Elected members have been told by Highland Council that, with the exception of an objection from National Trust Scotland, who were consulted on the application, “all other outstanding concerns/technical issues arising from the consultation process have now been addressed by the applicant”.

Officials say initial concerns identified as the primary reason for refusal in 2018 have now been addressed.

Highland Council’s principal planner, John Kelly, added: “It is our intention to present the application to members at the South PAC meeting on November 3, 2020, with a recommendation to grant planning permission”.

That has angered local councillor Ken Gowans, who said: “Myself and the late Jim Crawford were both pivotal in getting the conservation area put in place, which this development is inside.

“The conservation area is not intended to stop development of say single houses or farm structures, but it is designed to protect the area against what we would consider to be larger scale developments of three houses or more – and this development is of course significantly larger.

“I am very disappointed and disheartened that on this occasion, with such a scale of development, that Historic Environment Scotland (HES) has chosen not to raise any objection as a statutory consultee.

“Given that it is within the conservation area, I would have thought that would have had a significant bearing on their opinion.

“After all, HES’ role is to protect the history and heritage of Scotland and Culloden Battlefield is such a significant site we would have thought they would have had a much more robust approach to this.”

He added: “There have been concerns raised locally by the community council, the local community, as well as across Scotland and the world.

“This is not just a local issue. It is national and international, as is reflected by the 300 objections that have been lodged.

Artists impression of the four-star holiday village


For more information and how you might support the cause to halt this unwarranted development see:

Donald Cameron of Lochiel was the 19th chief of Clan Cameron. Soon after Prince Charles Edward Stuart set foot on the Scottish mainland Lochiel raised the greatest number of men willing to fight for the Jacobite cause from Lochaber.

Lochiel, 19th chief of Clan Cameron

On the 19th August 1745, he led his regiment for the Gathering of the Clans and with pipes playing and banners flying, arrived at Glenfinnan with 827 men.

He was one of Prince Charles’ most trusted advisors and commanders. His honourable Nature in ensuring that prisoners of war were always well treated earned him the name of “Gentle” Lochiel.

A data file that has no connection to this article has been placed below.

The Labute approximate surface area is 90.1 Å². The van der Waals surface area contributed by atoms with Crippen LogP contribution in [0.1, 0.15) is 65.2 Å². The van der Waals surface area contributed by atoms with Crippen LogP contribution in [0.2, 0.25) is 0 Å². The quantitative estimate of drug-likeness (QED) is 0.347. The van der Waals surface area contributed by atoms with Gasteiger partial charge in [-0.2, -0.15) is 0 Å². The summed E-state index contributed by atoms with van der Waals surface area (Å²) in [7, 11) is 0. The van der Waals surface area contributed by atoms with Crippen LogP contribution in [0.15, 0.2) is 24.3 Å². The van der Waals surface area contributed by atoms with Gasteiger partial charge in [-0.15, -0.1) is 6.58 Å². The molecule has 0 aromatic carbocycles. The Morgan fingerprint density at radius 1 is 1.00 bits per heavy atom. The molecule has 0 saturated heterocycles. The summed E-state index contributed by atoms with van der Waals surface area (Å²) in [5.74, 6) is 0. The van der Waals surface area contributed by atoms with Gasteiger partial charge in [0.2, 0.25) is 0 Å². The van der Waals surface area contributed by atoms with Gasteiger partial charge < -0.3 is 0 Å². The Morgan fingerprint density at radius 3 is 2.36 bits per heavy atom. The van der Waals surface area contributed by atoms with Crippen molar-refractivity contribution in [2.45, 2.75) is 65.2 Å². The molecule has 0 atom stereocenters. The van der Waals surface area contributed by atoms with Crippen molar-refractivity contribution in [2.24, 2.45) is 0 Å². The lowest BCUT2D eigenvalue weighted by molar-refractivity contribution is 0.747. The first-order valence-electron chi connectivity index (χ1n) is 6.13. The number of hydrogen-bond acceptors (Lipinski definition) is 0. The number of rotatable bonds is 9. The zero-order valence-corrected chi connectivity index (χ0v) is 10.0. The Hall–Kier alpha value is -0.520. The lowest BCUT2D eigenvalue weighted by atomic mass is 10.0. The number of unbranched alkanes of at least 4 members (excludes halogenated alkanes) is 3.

He commanded the Lochiel Regiment throughout the 1745/46 campaign and personally led the Cameron men and the Stewarts of Appin in the Highland charge of the Jacobite right wing on the field of Culloden 16 April 1746.





Cameron of Lochiel Flags of the ’45’

He was within ten paces of engaging the British Army Regiments of Barrel’s and Munro’s with his sword and stopped briefly to fire his pistol. In the act of drawing his sword, he was seriously injured in both ankles by a blast of grape-shot fired by enemy cannon.

Lochiel was carried by his men from the field, along with the Cameron banner, which was bravely saved that day. He later joined Prince Charles on the ship that sailed with them to France.

The pistol of Lochiel which he fired that day on Culloden field has been recently restored by Paul Macdonald of Macdonald Armouries.

It is one of the finest examples of a scroll-butt Scottish steel pistol, crafted by Alexander Campbell. Alexander was one of the best craftsmen working in Doune, a village famous for production of Scottish pistols throughout the C17th and C18th.

The pistol is crammed with hand-engraving, etching and inlaid silver scroll-work and badges. One of the silver badges on the grip bears the engraved decoration of the Cameron Clan crest. The five arrows represent the five cadet branches of Clan Cameron. These are surmounted by UNITE, an Anglicised version of the original Gaelic motto “Aonaibh Ri Cheile”.

One of the retaining screws for the belt-slide was missing, necessitating the hand-crafting of a period-style replacement and an overall refurbishment of all metalwork.

The pistol is a rare national treasure and testament to our unique martial culture, aspirational craftsmanship and the fearlessness of our forebears.





It is with great sadness that we learn of the passing of Valerie Cairney, a great lady and mother of the Scottish Banner publisher and editor Sean Cairney.

Valerie, along with husband Jim, came up with the idea of a Scottish publication in the 1970s. Under Valerie’s stewardship, and now that of son Sean, the Scottish Banner has helped to bring together the global Scottish community with her love of Scottish heritage and culture.

In the September edition of the Scottish Banner Sean writes of Valerie’s passion for and dedication to celebrating Scottish culture and its people and of the joy she had in attending Highland games across the world and connecting with the people, many of whom became life-long friends.

Clan Cameron in Australia wishes Sean and the family our sincere condolences.

Another link has been added which may be of value to those seeking clarity regarding some Scottish place names and terms.

I have included a few below as an indication of what one might find useful.